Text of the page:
Digging Into Summer Break with the High School Farm Team

We welcome thousands of volunteers to the farm each year, and almost half are youth. 

Typically classrooms and families visit once or twice during the season. Yet one particular group, the High School Farm Team (HSFT), spends all summer helping our crew in the fields. 

Since the program began in 2016, the HSFT—comprising students from many local communities—has become essential to our peak-season operations, while giving teenagers the opportunity to develop leadership skills, work cooperatively with peers to grow food, and, starting this year, learn about food justice.

This year, we welcomed 34 students to participate in 10 weeks of hard work, camaraderie, and personal development! 

“The goal was to facilitate a space where they’re doing the work—because there’s a lot to get done—and focusing equally as much on having a joyful, meaningful experience,” said Maddie Weikel, our Assistant Grower and Assistant Volunteer Leader. “Most of the food that’s grown in this country is harvested by people working in intense and often dangerous conditions. While, through the educational component of HSFT, we try to build power to challenge such harmful land and labor practices, it is also important to harness a sense of delight for ourselves. Allowing ourselves to feel really connected to each other, the plants, and the land helps to ground us in what kind of world we want to be a part of creating.”

Among their many summer responsibilities, the crew harvested potatoes, used tools like the broadfork to prepare beds for new crops, became experts at hand weeding, and woodchipped pathways on the farm. 

“They’ve shown real attention to detail and teamwork,” Maddie said. “For example, with moving and folding silage tarps—that’s a group activity that requires good communication, and technical skills. It was a challenge at first, but throughout the season they really got it down.”

For many HSFT members, a summer at Gaining Ground plants a seed of awareness about food justice and sustainable agriculture that blossoms for many years to come. This was the case for Ava Lublin, who completed the program in 2019.

“I enjoy seeing all of our hard work—our care for the land and the crops—manifesting as the plants grow and produce food that is better than anything I’ve ever bought in a store,” she said.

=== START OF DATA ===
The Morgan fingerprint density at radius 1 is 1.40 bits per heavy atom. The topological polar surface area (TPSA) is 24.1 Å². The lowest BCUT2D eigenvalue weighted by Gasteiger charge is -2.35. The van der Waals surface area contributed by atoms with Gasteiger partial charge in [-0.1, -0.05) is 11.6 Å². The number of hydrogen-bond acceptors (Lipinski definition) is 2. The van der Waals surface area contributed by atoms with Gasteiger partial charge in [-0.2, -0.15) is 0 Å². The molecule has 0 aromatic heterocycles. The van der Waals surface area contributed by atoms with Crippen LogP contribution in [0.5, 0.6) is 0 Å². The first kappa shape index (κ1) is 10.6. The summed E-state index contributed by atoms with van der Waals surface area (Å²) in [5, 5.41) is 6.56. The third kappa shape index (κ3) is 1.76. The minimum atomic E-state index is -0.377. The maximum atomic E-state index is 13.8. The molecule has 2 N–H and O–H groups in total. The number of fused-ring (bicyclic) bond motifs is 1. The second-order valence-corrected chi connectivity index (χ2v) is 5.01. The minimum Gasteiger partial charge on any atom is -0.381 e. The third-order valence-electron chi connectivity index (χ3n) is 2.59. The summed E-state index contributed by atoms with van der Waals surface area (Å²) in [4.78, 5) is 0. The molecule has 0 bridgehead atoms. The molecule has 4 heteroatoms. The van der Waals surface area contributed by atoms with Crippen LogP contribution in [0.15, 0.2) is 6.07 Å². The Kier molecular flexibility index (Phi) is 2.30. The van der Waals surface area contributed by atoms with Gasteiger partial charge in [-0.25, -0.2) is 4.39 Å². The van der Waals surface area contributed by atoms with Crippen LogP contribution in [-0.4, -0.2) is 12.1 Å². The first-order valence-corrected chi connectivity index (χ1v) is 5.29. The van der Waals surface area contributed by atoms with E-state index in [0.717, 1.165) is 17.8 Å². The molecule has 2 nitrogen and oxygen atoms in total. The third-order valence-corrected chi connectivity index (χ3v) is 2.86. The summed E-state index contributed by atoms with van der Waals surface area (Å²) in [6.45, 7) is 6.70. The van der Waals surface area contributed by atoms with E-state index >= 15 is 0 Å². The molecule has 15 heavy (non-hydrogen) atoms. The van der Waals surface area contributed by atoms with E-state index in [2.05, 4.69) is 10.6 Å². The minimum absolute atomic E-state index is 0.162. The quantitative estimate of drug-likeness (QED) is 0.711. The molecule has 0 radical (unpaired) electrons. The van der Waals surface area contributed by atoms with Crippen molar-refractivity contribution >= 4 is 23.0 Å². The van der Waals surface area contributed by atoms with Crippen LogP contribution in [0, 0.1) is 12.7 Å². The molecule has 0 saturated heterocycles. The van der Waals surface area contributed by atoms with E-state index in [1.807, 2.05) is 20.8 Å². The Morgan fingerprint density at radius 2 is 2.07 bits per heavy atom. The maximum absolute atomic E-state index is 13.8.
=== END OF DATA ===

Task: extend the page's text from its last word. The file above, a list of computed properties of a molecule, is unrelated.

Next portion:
Fast forward and Ava is heading into her junior year of college, studying agroecology in Vermont. For the last two summers, she has returned to Gaining Ground to work full-time on the field crew. 

Students learn more than farm techniques on HSFT. They also learn about the entrenched inequities—fueled by systems of exploitation and extraction—that create such a pervasive need for hunger relief in Eastern Massachusetts. They discuss how food insecurity in the United States is not a matter of low yield and crop scarcity, but rather accessibility and distribution. While they practice no-till farming, they learn why healthy soil is imperative for sustaining a food supply as the climate changes. 

“I’ve learned a lot about colonization in school,” one HSFT member noted, “but I’ve never thought about its connection to the food system. It’s wild to think about how much harm goes into a lot of our food.” 

Relationship building was also a priority for Maddie this year, and she began each bi-weekly HSFT session with a thoughtful activity like The Machine Game, a version of charades. Students were split into small groups and given a machine to pantomime. Then their peers had to guess if they were an oven, a ferris wheel, a dryer… Students bonded over silliness. They also recognized themselves as parts of a whole. 

“Movement work is something we have to do together,” Maddie said.

One day, the group met by the Three Sisters field beds to read an excerpt from Braiding Sweetgrass by Robin Wall Kimmerer. Of corn, beans, and squash, Kimmerer wrote:  “Together their stems inscribe what looks to me like a blueprint for the world, a map of balance and harmony.” With those words in mind, the students walked the farm for a few silent moments, then returned to share what beauty they had observed. 

“We encourage students to experience wonder and awe for what’s going on around us,” Maddie said. “Recognizing that we’re all very small, and also surrounded by so many miracles and so much wisdom.”

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